Vibrating water pipes . . . it sounds dumb, and it might be something you never came across. Yet, that doesn’t rule out the possibility of you coming across this problem. It is what it implies, the pipes start vibrating and making noises. Sometimes driving you nuts. But, if want to fix this problem, or learn how to fix the problem in the future, we have you covered.
Possible Problem Number 1
The first and most likely problem is that it is a loose pipe. This can be fixed by simply securing the pipe to the wood frame with pipe clips. To do this, access or go to an access panel or open area where the pipes are visible and exposed. This can a basement, and you do not have to cut through walls or ceilings. Observe and check if the pipes vibrate and move a lot when someone is using a faucet or flushes a toilet.
Possible Problem Number 2
One other source of your issue can be high water pressure. This causes pipes to vibrate and also lead to long-term damage to your pipes and appliances. Indoor water pressure should be between 40 and 60 pounds per square inch or psi. Therefore, adding a pressure-reducing valve to your incoming main line could correct that issue, if high pressure is your problem.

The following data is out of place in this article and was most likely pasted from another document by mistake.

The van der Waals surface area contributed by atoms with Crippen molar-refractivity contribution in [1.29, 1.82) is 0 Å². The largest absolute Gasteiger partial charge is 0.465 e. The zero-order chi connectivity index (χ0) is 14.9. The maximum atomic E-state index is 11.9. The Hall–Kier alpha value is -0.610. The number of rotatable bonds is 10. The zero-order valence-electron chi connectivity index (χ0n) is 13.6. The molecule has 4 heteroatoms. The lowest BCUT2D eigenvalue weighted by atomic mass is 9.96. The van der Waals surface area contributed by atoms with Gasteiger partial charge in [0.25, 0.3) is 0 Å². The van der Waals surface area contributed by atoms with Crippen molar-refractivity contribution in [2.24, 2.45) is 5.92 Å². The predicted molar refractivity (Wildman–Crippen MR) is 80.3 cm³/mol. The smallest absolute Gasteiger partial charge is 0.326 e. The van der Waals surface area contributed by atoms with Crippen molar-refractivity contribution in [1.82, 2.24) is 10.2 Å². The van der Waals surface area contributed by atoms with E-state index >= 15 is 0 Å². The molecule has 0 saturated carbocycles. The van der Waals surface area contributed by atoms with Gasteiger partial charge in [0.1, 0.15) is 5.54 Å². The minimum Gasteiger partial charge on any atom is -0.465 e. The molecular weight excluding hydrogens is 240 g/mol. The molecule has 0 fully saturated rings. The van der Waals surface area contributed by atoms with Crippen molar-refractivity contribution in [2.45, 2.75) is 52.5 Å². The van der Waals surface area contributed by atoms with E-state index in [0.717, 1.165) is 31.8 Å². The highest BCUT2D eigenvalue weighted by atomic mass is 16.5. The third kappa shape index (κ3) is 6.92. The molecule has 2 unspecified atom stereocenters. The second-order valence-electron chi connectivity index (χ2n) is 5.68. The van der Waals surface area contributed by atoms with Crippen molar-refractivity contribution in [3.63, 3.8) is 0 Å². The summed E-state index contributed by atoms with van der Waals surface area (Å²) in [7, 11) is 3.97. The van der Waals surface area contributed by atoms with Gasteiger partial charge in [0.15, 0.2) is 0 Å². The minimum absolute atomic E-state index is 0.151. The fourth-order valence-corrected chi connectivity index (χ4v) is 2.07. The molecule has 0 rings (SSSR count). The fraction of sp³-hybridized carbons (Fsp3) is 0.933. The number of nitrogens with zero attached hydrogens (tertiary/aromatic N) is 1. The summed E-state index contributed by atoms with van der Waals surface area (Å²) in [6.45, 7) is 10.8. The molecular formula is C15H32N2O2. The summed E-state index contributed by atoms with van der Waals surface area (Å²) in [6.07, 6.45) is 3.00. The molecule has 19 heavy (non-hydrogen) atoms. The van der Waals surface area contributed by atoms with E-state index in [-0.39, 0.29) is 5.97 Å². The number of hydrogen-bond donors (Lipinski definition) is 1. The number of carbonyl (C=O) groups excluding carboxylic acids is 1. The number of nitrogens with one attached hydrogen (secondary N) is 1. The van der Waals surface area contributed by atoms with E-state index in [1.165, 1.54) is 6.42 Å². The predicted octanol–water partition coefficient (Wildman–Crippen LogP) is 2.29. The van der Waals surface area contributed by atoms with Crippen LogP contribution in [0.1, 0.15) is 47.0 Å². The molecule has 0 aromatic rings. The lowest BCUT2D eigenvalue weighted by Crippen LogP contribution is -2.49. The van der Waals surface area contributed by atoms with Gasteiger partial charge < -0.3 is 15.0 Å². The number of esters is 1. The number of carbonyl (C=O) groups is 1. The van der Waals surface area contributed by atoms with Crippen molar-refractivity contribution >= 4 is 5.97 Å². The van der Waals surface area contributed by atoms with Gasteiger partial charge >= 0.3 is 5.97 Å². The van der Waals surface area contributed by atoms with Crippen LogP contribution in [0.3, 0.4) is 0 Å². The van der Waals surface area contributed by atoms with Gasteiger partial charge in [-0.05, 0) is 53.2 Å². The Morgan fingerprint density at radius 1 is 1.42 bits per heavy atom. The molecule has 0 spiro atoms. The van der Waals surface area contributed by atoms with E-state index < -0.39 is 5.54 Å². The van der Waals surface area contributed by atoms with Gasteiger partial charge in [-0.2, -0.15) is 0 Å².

Possible Problem Number 3
Finally, a common occurrence known as a water hammer could be what you’re experiencing. A water hammer is caused by fast-closing valves, such as toilet fill valves and faucets. When the water flows through the pipe, and the valve closes, the water immediately stops, causing the hammer effect.
Utilizing a water hammer arrestor can solve the issue, but the added work of cutting and soldering pipes requires expertise that a household owner doesn’t have. A way around this is to add an arrestor is the pipes are exposed, and not having to cut into a drywall. If you want to get rid of the problem altogether, adding slow closing valves is the way to do.
That is how you deal with vibrating water pipes, and hopefully, you learned a lot about it. If you have more questions, please contact us!